In honor of finishing Julie & Julia, I thought it might be fun to make one of the handful of dishes that Julie Powell seems to have actually enjoyed, rather than endured, in her mastering the Art of French Cooking: croustade de champignons et œuf poché. I’ve been thinking about making something in a croustade – a little free-standing pie crust that holds your dinner – ever since that Alinea adventure with its Pigeonneaux a la Saint-Clair . But the pigeonneaux is an incredibly involved classical preparation involving poaching tiny squab breasts and making the legs into tiny little mousselines, and it’s way out of my league. I already had some very fresh eggs from our farm share. This sounded like fun!
The crust rolled out just fine. I tried folding it into my muffin tins, just the way Julie had. But the muffin tins looked too small. Maybe Julie has big muffin tins? My muffin pan makes dinky muffins, too. Julie probably has a better muffin tin.
But I have ramekins! In two sizes! And that’s probably more authentic, anyway. So I used the ramekins instead. I tore one of the little croustade crusts trying to refold it, and had to patch it up. OK: it’s that kind of day. I put the ramekins in the refrigerator to chill – a step I tend to forget with pies. I didn’t forget this time! I was hot stuff. I was cooking with gas.
Julie complained that she should have used pie weights. Julie had no pie weights. But not me: I was prepared! So, I weighted each little croustade with a handful of pie weights, and popped them into the oven.
And then I started sautéing the mushrooms (garlic, olive oil, plenty of salt), halving and parboiling some lovely fingerling potatoes for a side dish, and boiling the water for poaching the eggs. And I started to gather the ingredients for the sauce choron Fresh tarragon? Check! Shallots from the farm? Check! Butter? Not really as much as Julia would want, but probably enough for a half-yolk bearnaise if I don’t screw it up. Check! Tomato paste?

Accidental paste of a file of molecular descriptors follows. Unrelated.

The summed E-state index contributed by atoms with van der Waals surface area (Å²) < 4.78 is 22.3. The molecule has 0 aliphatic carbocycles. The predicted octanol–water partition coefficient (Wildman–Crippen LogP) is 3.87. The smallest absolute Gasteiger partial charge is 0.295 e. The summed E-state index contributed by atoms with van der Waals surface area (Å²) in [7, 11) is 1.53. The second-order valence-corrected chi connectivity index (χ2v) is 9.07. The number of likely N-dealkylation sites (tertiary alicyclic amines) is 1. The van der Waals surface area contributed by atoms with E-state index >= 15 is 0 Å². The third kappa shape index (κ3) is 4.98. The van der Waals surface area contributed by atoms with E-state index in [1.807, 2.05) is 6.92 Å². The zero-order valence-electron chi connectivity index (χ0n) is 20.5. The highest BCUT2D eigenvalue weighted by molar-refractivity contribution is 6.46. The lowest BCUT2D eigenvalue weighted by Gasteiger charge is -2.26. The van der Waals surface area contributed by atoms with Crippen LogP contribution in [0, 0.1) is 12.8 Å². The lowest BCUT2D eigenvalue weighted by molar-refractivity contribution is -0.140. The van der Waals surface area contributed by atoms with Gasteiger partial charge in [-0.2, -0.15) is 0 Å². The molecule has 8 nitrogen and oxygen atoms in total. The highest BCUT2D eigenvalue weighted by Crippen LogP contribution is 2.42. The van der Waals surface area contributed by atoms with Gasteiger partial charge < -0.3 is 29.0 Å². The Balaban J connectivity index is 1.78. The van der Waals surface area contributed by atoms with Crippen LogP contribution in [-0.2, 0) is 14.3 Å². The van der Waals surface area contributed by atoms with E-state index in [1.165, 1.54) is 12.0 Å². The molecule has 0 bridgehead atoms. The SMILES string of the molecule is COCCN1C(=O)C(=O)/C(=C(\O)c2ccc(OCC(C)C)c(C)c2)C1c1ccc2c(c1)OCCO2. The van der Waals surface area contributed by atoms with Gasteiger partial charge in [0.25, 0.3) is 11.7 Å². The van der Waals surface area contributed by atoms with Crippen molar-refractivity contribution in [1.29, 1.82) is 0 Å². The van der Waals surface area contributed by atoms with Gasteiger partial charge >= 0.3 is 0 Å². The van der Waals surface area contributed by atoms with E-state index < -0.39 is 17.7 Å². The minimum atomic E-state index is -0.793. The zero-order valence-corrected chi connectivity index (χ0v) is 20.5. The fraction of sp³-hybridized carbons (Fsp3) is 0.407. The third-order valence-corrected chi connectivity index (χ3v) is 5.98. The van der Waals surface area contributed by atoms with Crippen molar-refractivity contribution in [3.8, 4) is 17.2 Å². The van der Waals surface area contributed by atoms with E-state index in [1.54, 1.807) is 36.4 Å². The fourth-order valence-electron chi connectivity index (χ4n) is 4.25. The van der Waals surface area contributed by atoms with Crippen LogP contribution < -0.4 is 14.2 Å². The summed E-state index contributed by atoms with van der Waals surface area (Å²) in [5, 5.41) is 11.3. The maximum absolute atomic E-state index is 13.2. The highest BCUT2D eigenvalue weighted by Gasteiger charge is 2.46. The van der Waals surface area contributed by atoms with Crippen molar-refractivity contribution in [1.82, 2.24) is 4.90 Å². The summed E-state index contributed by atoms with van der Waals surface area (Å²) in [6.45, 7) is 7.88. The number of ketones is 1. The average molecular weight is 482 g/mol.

No tomato paste.
About this point, a vague sense of doom started to seep into the kitchen. There was no tomato paste, so no lovely rosy-fingered sauce choron. How could there be no tomato paste?
OK: the dish doesn’t really need a fat-based sauce. And I could get by with hollandaise or bearnaise, right? Hell, if you google this dish, you’ll find someone suggesting that the modern Julia would serve the eggs on hunks of bread. If Julia wanted you to use a crouton, she would have suggested one. There’s a name for that dish: poached eggs on toast, side of ’shrooms.
So, I dithered about the sauce. No need to jump on it right away. I thought a quick peek at the croustades, just to admire them and make sure they weren’t scorching might improve my morale and dispel the sense of doom.
I considered the advantages of mixing a stiff drink instead. That might have been a better idea. For three of the four croustades had slumped into misshapen folds in the bottom of their little white ramekins. The fourth was neat and round and nicely brown and mocking in its near perfection.
It was time to get the pie weights out, anyway, I thought. Besides, with the croustades slumped over, the weights were in danger of being baked into the pie. So, I tried to pour out the pie weights, and the whole croustade came with them – in several distinct pieces. And there were no spares.
OK: I fished out the pieces, swore, threw them back in the ramekin, and tried to extract the pie weights more carefully from Failed Croustade Unit (FCU) #2. This ended in the same fiasco. FCU #3 yielded more easily, so it remained in one misshapen piece instead of a pile of torn fragments.
Then I turned to extract the weights from that one, successful croustade. The crust was perfect -- and in this one, each pie weight had burrowed into a buttery little nest, surrounded by pie crust. I tried extracting them, one by one, with a little spoon. No dice, just torn crust. I tried tongs. I tried tweezers. I was not happy, and the croustade was no longer very perfect. So FCU #3 no inherited the proud mantle of being the one that wasn’t totally ruined.
In the end, we had roustade de champignons et œuf poché consisting of a later of pastry fragments (bland but adequate), a scattering of sautéed mushrooms (delicious but far from sufficiently numerous), and a poached egg. I liberally buttered the four nonstick egg poaching cups , since there was no way in this mood was I going to attempt freeform poaching and my nonstick egg poaching cups always ruin poached eggs. This time, only one of the four eggs was ruined, though two were overcooked.
I bailed on the sauce. Ruhlman says that hollandaise can smell fear. I suspect the amount of cursing might have made the hollandaise blush, but the better part of valor suggested that we didn’t really require more butter.
So, it was a total mess, but we ate it, I didn’t quite crack a tooth on the covert pie weight that got away, and on the whole it tasted good and looked like something rustic and tasty.